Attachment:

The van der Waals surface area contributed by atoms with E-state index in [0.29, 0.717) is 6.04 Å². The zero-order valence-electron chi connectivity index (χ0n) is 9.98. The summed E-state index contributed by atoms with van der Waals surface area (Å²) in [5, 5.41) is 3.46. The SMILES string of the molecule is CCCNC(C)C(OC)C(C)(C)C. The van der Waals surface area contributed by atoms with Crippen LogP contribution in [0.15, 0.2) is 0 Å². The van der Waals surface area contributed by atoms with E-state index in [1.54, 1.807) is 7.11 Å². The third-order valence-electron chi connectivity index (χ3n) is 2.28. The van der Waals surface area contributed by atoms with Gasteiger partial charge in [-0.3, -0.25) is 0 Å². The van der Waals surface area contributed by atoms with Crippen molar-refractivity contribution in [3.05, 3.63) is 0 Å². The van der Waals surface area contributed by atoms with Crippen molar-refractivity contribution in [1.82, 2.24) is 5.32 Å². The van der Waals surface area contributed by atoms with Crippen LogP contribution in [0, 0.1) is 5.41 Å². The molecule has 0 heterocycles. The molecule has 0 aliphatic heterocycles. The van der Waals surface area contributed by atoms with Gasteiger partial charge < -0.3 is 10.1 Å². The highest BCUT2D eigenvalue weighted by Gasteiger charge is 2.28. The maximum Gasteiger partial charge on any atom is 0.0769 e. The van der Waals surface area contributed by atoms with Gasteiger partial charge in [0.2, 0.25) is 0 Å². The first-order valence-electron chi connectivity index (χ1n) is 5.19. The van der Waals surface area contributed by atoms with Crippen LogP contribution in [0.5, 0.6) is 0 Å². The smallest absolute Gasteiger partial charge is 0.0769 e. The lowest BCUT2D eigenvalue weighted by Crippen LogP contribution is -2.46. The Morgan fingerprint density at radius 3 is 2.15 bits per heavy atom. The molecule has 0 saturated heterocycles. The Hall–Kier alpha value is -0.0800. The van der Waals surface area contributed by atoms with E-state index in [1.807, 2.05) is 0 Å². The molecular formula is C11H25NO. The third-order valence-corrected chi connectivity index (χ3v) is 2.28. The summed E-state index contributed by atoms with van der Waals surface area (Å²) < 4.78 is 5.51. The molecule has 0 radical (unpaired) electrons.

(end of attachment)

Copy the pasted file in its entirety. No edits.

The van der Waals surface area contributed by atoms with E-state index in [0.29, 0.717) is 6.04 Å². The zero-order valence-electron chi connectivity index (χ0n) is 9.98. The summed E-state index contributed by atoms with van der Waals surface area (Å²) in [5, 5.41) is 3.46. The SMILES string of the molecule is CCCNC(C)C(OC)C(C)(C)C. The van der Waals surface area contributed by atoms with Crippen LogP contribution in [0.15, 0.2) is 0 Å². The van der Waals surface area contributed by atoms with E-state index in [1.54, 1.807) is 7.11 Å². The third-order valence-electron chi connectivity index (χ3n) is 2.28. The van der Waals surface area contributed by atoms with Gasteiger partial charge in [-0.3, -0.25) is 0 Å². The van der Waals surface area contributed by atoms with Crippen molar-refractivity contribution in [3.05, 3.63) is 0 Å². The van der Waals surface area contributed by atoms with Crippen molar-refractivity contribution in [1.82, 2.24) is 5.32 Å². The van der Waals surface area contributed by atoms with Crippen LogP contribution in [0, 0.1) is 5.41 Å². The molecule has 0 heterocycles. The molecule has 0 aliphatic heterocycles. The van der Waals surface area contributed by atoms with Gasteiger partial charge < -0.3 is 10.1 Å². The highest BCUT2D eigenvalue weighted by Gasteiger charge is 2.28. The maximum Gasteiger partial charge on any atom is 0.0769 e. The van der Waals surface area contributed by atoms with Gasteiger partial charge in [0.2, 0.25) is 0 Å². The first-order valence-electron chi connectivity index (χ1n) is 5.19. The van der Waals surface area contributed by atoms with Crippen LogP contribution in [0.5, 0.6) is 0 Å². The smallest absolute Gasteiger partial charge is 0.0769 e. The lowest BCUT2D eigenvalue weighted by Crippen LogP contribution is -2.46. The Morgan fingerprint density at radius 3 is 2.15 bits per heavy atom. The molecule has 0 saturated heterocycles. The Hall–Kier alpha value is -0.0800. The van der Waals surface area contributed by atoms with E-state index in [1.807, 2.05) is 0 Å². The molecular formula is C11H25NO. The third-order valence-corrected chi connectivity index (χ3v) is 2.28. The summed E-state index contributed by atoms with van der Waals surface area (Å²) < 4.78 is 5.51. The molecule has 0 radical (unpaired) electrons.